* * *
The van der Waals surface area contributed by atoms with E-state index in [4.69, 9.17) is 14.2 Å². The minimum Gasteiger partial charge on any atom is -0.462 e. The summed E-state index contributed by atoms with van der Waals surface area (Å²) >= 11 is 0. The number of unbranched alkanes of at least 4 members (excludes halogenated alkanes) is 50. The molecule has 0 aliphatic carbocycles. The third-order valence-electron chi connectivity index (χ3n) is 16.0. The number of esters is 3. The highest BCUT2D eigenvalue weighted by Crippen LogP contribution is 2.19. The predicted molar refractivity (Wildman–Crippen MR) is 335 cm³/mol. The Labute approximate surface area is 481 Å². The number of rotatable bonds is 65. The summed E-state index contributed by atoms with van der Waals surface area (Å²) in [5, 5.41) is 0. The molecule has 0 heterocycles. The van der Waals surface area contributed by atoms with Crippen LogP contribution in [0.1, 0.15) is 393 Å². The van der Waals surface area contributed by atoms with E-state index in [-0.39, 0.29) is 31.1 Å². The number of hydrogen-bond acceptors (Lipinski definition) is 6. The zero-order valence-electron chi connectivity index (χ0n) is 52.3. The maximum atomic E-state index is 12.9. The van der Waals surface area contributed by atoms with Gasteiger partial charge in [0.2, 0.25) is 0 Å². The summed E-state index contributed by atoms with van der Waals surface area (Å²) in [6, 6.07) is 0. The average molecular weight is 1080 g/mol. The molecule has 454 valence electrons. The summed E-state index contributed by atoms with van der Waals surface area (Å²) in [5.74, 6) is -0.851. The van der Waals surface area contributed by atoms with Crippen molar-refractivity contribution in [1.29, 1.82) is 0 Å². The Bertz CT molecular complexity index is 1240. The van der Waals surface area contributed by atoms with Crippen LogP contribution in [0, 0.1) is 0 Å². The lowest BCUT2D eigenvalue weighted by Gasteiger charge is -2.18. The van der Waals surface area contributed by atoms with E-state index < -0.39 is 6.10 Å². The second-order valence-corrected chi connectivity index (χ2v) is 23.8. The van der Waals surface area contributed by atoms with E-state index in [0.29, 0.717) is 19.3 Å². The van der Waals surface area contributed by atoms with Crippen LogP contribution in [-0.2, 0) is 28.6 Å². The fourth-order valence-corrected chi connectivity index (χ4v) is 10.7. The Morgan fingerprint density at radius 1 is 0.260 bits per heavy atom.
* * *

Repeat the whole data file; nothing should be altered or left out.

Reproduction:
The van der Waals surface area contributed by atoms with E-state index in [4.69, 9.17) is 14.2 Å². The minimum Gasteiger partial charge on any atom is -0.462 e. The summed E-state index contributed by atoms with van der Waals surface area (Å²) >= 11 is 0. The number of unbranched alkanes of at least 4 members (excludes halogenated alkanes) is 50. The molecule has 0 aliphatic carbocycles. The third-order valence-electron chi connectivity index (χ3n) is 16.0. The number of esters is 3. The highest BCUT2D eigenvalue weighted by Crippen LogP contribution is 2.19. The predicted molar refractivity (Wildman–Crippen MR) is 335 cm³/mol. The Labute approximate surface area is 481 Å². The number of rotatable bonds is 65. The summed E-state index contributed by atoms with van der Waals surface area (Å²) in [5, 5.41) is 0. The molecule has 0 heterocycles. The van der Waals surface area contributed by atoms with Crippen LogP contribution in [0.1, 0.15) is 393 Å². The van der Waals surface area contributed by atoms with E-state index in [-0.39, 0.29) is 31.1 Å². The number of hydrogen-bond acceptors (Lipinski definition) is 6. The zero-order valence-electron chi connectivity index (χ0n) is 52.3. The maximum atomic E-state index is 12.9. The van der Waals surface area contributed by atoms with Gasteiger partial charge in [0.2, 0.25) is 0 Å². The summed E-state index contributed by atoms with van der Waals surface area (Å²) in [6, 6.07) is 0. The average molecular weight is 1080 g/mol. The molecule has 454 valence electrons. The summed E-state index contributed by atoms with van der Waals surface area (Å²) in [5.74, 6) is -0.851. The van der Waals surface area contributed by atoms with Crippen molar-refractivity contribution in [1.29, 1.82) is 0 Å². The Bertz CT molecular complexity index is 1240. The van der Waals surface area contributed by atoms with Crippen LogP contribution in [0, 0.1) is 0 Å². The lowest BCUT2D eigenvalue weighted by Gasteiger charge is -2.18. The van der Waals surface area contributed by atoms with E-state index < -0.39 is 6.10 Å². The second-order valence-corrected chi connectivity index (χ2v) is 23.8. The van der Waals surface area contributed by atoms with E-state index in [0.29, 0.717) is 19.3 Å². The van der Waals surface area contributed by atoms with Crippen LogP contribution in [-0.2, 0) is 28.6 Å². The fourth-order valence-corrected chi connectivity index (χ4v) is 10.7. The Morgan fingerprint density at radius 1 is 0.260 bits per heavy atom.